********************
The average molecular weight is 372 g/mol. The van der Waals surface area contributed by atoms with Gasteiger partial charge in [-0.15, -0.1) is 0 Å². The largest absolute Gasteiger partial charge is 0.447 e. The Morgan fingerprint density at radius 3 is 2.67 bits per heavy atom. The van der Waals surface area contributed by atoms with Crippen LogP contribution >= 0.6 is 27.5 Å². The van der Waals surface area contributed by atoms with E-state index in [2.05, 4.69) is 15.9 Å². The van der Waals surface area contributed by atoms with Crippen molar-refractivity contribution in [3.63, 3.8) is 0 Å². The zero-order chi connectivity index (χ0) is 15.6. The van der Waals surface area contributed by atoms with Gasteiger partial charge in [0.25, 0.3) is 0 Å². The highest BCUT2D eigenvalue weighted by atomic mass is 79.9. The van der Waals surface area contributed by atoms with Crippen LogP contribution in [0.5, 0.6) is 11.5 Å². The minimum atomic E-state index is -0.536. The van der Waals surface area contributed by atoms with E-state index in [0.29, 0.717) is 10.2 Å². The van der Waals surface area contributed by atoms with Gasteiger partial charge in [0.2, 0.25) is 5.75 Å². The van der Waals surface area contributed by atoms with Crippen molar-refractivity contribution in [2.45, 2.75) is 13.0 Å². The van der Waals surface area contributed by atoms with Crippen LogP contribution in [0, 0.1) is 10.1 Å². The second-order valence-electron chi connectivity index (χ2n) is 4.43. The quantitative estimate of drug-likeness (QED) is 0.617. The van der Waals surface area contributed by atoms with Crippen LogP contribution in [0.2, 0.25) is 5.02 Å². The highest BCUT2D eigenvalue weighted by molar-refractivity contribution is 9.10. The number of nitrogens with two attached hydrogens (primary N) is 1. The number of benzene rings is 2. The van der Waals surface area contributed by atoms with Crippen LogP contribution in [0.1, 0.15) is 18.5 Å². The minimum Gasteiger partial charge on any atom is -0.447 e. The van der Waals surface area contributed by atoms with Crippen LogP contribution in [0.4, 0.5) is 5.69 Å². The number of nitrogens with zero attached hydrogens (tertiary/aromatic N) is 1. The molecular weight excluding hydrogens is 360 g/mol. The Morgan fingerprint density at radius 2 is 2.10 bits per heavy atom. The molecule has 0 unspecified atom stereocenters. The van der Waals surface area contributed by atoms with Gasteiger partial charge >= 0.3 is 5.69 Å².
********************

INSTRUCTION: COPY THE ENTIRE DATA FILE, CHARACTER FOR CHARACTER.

The average molecular weight is 372 g/mol. The van der Waals surface area contributed by atoms with Gasteiger partial charge in [-0.15, -0.1) is 0 Å². The largest absolute Gasteiger partial charge is 0.447 e. The Morgan fingerprint density at radius 3 is 2.67 bits per heavy atom. The van der Waals surface area contributed by atoms with Crippen LogP contribution >= 0.6 is 27.5 Å². The van der Waals surface area contributed by atoms with E-state index in [2.05, 4.69) is 15.9 Å². The van der Waals surface area contributed by atoms with Crippen molar-refractivity contribution in [3.63, 3.8) is 0 Å². The zero-order chi connectivity index (χ0) is 15.6. The van der Waals surface area contributed by atoms with Gasteiger partial charge in [0.25, 0.3) is 0 Å². The highest BCUT2D eigenvalue weighted by atomic mass is 79.9. The van der Waals surface area contributed by atoms with Crippen LogP contribution in [0.5, 0.6) is 11.5 Å². The minimum atomic E-state index is -0.536. The van der Waals surface area contributed by atoms with E-state index in [0.29, 0.717) is 10.2 Å². The van der Waals surface area contributed by atoms with Gasteiger partial charge in [0.2, 0.25) is 5.75 Å². The van der Waals surface area contributed by atoms with Crippen molar-refractivity contribution in [2.45, 2.75) is 13.0 Å². The van der Waals surface area contributed by atoms with Crippen LogP contribution in [0, 0.1) is 10.1 Å². The second-order valence-electron chi connectivity index (χ2n) is 4.43. The quantitative estimate of drug-likeness (QED) is 0.617. The van der Waals surface area contributed by atoms with Crippen LogP contribution in [0.2, 0.25) is 5.02 Å². The highest BCUT2D eigenvalue weighted by molar-refractivity contribution is 9.10. The number of nitrogens with two attached hydrogens (primary N) is 1. The number of benzene rings is 2. The van der Waals surface area contributed by atoms with Crippen LogP contribution in [0.1, 0.15) is 18.5 Å². The minimum Gasteiger partial charge on any atom is -0.447 e. The van der Waals surface area contributed by atoms with Crippen LogP contribution in [0.4, 0.5) is 5.69 Å². The number of nitrogens with zero attached hydrogens (tertiary/aromatic N) is 1. The molecular weight excluding hydrogens is 360 g/mol. The Morgan fingerprint density at radius 2 is 2.10 bits per heavy atom. The molecule has 0 unspecified atom stereocenters. The van der Waals surface area contributed by atoms with Gasteiger partial charge >= 0.3 is 5.69 Å².